The Middle East is our second-largest market after China and accounts for about 12-13% of our sales. This also tells you how large China is for us. By the end of the year, China will account for 20 percent to 25 percent of our sales and could be even higher.

In terms of sales, Kuwait is number one, followed by Saudi Arabia and Qatar.

What kind of products do GCC cus­tomers tend to prefer?

They are very much focused on accesso­ries – handbags, shoes, male fashion. I go to Bicester Village in the UK pretty regu­larly and always see a lot of Arabic men shopping in groups.

 

Do you plan to build any new villages?

Not in Europe, but we do have plans for China. Towards the end of next year we are planning to open our first village just outside Shanghai. That, I believe, will be one of a collection of villages in the country.

The expansion plans in Europe are about increasing quality of the stores and the brands and also adding addi­tional phases. In Paris, we are adding a new phase, which will add another 30 boutiques. In Brazil we are moving from Sao Paolo and Rio de Janeiro to secondary cities.

Could you tell us a little more about your partnership with Etihad Airways?

We joined the Etihad Guest program – which is their frequent flyer program. For every EUR1 or £1 members spend at the villages, they will earn two Etihad Guest miles. For us it’s a very effective way to target very high-end, regular, international travelers – not only from the GCC, but from Europe and Asia as well. And, most importantly, they were very open to working with us because shopping is an important activity of many of their members.

Any other airline partnerships?

We have other partnerships, not in the GCC though. We want to keep some level of unique offering per market. Our partners in Europe include Luf­thansa, Air France and KLM, and we’ve just about signed a deal with Virgin Atlantic. In Latin America, we are working with the Brazilian airline TAM and we are looking to work with a couple of major airlines from China and Southeast Asia.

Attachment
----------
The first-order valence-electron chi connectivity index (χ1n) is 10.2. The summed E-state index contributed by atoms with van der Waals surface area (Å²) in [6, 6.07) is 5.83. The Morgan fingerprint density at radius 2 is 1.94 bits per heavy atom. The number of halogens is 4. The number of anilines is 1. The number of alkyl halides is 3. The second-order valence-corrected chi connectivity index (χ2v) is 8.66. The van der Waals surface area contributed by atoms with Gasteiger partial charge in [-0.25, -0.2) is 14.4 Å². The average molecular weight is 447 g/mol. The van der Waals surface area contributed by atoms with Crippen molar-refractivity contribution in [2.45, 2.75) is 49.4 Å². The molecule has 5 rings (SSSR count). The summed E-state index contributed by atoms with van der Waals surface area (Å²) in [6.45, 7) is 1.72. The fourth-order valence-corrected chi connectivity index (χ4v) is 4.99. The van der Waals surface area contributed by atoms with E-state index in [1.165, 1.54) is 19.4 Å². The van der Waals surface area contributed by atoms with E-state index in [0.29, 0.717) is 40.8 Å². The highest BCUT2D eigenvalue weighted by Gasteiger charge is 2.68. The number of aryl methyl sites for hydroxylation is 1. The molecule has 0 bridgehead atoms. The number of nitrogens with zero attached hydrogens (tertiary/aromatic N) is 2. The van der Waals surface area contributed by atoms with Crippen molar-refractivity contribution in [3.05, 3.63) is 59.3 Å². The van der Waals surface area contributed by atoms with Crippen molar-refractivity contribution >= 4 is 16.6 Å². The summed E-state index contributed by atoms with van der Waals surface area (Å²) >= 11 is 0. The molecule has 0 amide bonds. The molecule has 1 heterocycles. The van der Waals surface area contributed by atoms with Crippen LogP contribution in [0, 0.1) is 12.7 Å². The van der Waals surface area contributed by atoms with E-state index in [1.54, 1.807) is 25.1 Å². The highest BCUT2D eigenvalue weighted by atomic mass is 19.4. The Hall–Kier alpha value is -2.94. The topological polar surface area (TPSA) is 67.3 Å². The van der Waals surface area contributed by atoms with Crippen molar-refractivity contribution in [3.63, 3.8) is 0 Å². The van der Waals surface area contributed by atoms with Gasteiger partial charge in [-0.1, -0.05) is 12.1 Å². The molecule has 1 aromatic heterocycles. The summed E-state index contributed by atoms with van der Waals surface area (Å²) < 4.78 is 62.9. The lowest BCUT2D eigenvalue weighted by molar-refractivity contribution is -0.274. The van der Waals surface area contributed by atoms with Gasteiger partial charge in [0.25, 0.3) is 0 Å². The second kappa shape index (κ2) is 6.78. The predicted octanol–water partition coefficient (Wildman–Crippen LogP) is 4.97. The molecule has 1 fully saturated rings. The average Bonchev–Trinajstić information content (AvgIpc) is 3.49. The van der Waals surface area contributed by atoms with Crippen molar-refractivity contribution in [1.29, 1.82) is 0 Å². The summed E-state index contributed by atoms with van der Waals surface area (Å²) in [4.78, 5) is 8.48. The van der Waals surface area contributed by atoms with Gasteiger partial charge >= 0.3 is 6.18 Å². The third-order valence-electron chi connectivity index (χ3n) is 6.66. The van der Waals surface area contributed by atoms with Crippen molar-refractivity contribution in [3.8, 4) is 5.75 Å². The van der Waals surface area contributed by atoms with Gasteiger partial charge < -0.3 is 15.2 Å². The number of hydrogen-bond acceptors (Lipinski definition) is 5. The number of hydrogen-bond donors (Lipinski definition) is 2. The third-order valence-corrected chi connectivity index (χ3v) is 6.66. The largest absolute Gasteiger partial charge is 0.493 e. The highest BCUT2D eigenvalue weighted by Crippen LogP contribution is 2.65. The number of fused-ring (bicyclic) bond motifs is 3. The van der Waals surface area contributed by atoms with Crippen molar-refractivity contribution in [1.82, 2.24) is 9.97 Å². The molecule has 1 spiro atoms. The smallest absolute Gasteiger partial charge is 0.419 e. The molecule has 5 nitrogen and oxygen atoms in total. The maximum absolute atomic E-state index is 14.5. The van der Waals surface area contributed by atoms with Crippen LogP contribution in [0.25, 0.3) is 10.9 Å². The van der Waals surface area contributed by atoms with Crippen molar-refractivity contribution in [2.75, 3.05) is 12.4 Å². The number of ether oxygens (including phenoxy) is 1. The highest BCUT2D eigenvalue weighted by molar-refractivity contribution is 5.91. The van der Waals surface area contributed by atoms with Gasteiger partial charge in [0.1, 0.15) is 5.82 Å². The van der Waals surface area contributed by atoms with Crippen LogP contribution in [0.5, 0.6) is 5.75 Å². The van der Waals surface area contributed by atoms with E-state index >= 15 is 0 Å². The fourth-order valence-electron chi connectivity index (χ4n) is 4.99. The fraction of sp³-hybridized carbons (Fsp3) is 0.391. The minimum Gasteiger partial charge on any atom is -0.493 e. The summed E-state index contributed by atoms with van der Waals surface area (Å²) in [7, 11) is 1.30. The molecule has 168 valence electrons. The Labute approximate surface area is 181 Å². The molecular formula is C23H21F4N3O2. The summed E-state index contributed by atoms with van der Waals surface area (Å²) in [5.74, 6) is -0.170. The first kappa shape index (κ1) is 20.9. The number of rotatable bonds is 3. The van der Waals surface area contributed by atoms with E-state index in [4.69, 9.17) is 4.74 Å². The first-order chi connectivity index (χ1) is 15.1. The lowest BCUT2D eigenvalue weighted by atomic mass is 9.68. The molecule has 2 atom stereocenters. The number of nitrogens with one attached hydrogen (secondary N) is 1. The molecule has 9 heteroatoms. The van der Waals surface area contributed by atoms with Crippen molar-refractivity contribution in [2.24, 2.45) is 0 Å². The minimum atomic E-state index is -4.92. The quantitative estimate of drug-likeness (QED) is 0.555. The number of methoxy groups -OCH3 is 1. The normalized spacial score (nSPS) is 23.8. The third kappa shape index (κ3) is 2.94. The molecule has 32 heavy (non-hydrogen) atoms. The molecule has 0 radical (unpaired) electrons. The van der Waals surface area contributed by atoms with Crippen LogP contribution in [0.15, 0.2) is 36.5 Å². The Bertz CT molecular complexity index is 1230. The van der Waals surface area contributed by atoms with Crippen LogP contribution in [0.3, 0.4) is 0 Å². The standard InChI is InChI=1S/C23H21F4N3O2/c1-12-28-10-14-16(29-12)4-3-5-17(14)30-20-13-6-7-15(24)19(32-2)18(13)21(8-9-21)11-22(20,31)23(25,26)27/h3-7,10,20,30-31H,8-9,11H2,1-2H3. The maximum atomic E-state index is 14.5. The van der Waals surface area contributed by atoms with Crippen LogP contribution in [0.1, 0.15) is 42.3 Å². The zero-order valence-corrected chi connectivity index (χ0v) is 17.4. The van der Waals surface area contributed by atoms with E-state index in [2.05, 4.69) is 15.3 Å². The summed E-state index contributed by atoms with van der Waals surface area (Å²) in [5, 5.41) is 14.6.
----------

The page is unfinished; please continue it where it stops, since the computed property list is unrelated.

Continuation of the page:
Any challenges to doing business in the Middle East?

During the first two years, the chal­lenge was that we didn’t have an actual product to offer to trade partners. But it is interesting for this year because we have packages from which the partners can earn commission. Now they are in­centivized. There’s probably less chal­lenges for us in doing business here because shopping is such a core part of day-to-day life. In Europe, particularly in the travel industry, shopping is not so important. In the beginning, the biggest challenge was knowing who we were because we don’t operate a village here. So we employed messaging to get the correct information out.

What are your expectations for 2012?

Globally, we are looking for 15 per cent to 20 percent growth in sales over last year. I think we would be disappointed if it wasn’t 50 percent to 60 percent growth from the Middle East. The first quarter of 2012 was 84 percent up on this time last year from the Middle East, so we are optimistic. As the number of flights increase, it gets easier to reach Europe. The one challenge could be that Ramadan falls in the middle of the summer this year. But so was the case last year, and people still came.